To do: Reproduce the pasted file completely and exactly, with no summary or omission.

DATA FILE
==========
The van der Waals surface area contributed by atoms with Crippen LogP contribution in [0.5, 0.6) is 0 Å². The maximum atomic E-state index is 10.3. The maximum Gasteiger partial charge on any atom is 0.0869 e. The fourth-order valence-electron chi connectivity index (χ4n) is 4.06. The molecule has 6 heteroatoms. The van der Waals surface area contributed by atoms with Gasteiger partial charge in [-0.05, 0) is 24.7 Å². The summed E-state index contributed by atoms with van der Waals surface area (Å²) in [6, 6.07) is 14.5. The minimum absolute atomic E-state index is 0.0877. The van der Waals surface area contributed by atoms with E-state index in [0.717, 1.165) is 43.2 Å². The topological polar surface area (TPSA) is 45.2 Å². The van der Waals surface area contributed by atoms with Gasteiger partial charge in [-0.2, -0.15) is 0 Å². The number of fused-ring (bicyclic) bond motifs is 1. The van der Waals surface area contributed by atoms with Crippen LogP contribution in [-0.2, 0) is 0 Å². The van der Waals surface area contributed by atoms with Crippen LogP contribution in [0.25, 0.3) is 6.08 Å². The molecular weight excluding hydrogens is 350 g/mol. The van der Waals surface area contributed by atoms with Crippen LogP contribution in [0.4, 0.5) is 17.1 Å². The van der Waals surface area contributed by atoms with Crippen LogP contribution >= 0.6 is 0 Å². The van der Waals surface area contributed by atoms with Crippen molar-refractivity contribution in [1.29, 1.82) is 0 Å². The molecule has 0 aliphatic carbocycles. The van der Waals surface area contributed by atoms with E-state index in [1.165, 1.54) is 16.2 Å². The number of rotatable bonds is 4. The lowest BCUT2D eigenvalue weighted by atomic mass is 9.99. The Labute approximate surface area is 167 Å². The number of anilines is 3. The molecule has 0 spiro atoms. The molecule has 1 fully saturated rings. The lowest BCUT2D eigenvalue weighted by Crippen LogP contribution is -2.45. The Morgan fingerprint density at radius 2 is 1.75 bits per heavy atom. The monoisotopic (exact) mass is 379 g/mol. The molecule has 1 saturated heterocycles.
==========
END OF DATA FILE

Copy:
The van der Waals surface area contributed by atoms with Crippen LogP contribution in [0.5, 0.6) is 0 Å². The maximum atomic E-state index is 10.3. The maximum Gasteiger partial charge on any atom is 0.0869 e. The fourth-order valence-electron chi connectivity index (χ4n) is 4.06. The molecule has 6 heteroatoms. The van der Waals surface area contributed by atoms with Gasteiger partial charge in [-0.05, 0) is 24.7 Å². The summed E-state index contributed by atoms with van der Waals surface area (Å²) in [6, 6.07) is 14.5. The minimum absolute atomic E-state index is 0.0877. The van der Waals surface area contributed by atoms with E-state index in [0.717, 1.165) is 43.2 Å². The topological polar surface area (TPSA) is 45.2 Å². The van der Waals surface area contributed by atoms with Gasteiger partial charge in [-0.2, -0.15) is 0 Å². The number of fused-ring (bicyclic) bond motifs is 1. The van der Waals surface area contributed by atoms with Crippen LogP contribution in [-0.2, 0) is 0 Å². The van der Waals surface area contributed by atoms with Crippen LogP contribution in [0.25, 0.3) is 6.08 Å². The molecular weight excluding hydrogens is 350 g/mol. The van der Waals surface area contributed by atoms with Crippen LogP contribution in [0.4, 0.5) is 17.1 Å². The van der Waals surface area contributed by atoms with Crippen LogP contribution >= 0.6 is 0 Å². The van der Waals surface area contributed by atoms with Crippen molar-refractivity contribution in [1.29, 1.82) is 0 Å². The molecule has 0 aliphatic carbocycles. The van der Waals surface area contributed by atoms with E-state index in [1.165, 1.54) is 16.2 Å². The number of rotatable bonds is 4. The lowest BCUT2D eigenvalue weighted by atomic mass is 9.99. The Labute approximate surface area is 167 Å². The number of anilines is 3. The molecule has 0 spiro atoms. The molecule has 1 fully saturated rings. The lowest BCUT2D eigenvalue weighted by Crippen LogP contribution is -2.45. The Morgan fingerprint density at radius 2 is 1.75 bits per heavy atom. The monoisotopic (exact) mass is 379 g/mol. The molecule has 1 saturated heterocycles.